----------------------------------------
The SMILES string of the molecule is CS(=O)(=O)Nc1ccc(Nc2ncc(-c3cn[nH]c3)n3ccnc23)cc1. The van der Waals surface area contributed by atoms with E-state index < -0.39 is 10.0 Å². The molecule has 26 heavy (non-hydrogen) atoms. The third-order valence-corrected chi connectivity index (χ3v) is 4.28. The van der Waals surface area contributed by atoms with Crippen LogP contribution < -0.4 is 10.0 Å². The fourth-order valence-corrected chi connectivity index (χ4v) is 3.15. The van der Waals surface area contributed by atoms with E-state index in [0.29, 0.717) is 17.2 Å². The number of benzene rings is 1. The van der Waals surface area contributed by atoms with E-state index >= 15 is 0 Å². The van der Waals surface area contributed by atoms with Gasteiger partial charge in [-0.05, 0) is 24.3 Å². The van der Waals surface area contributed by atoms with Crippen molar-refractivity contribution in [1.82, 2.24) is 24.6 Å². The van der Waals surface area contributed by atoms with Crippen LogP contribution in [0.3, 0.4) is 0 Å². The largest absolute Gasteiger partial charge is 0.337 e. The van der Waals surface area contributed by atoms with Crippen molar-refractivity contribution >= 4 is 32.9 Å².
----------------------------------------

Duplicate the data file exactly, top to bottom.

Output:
The SMILES string of the molecule is CS(=O)(=O)Nc1ccc(Nc2ncc(-c3cn[nH]c3)n3ccnc23)cc1. The van der Waals surface area contributed by atoms with E-state index < -0.39 is 10.0 Å². The molecule has 26 heavy (non-hydrogen) atoms. The third-order valence-corrected chi connectivity index (χ3v) is 4.28. The van der Waals surface area contributed by atoms with Crippen LogP contribution < -0.4 is 10.0 Å². The fourth-order valence-corrected chi connectivity index (χ4v) is 3.15. The van der Waals surface area contributed by atoms with E-state index in [0.29, 0.717) is 17.2 Å². The number of benzene rings is 1. The van der Waals surface area contributed by atoms with E-state index >= 15 is 0 Å². The van der Waals surface area contributed by atoms with Gasteiger partial charge in [-0.05, 0) is 24.3 Å². The van der Waals surface area contributed by atoms with Crippen molar-refractivity contribution in [1.82, 2.24) is 24.6 Å². The van der Waals surface area contributed by atoms with Crippen LogP contribution in [0.3, 0.4) is 0 Å². The largest absolute Gasteiger partial charge is 0.337 e. The van der Waals surface area contributed by atoms with Crippen molar-refractivity contribution >= 4 is 32.9 Å².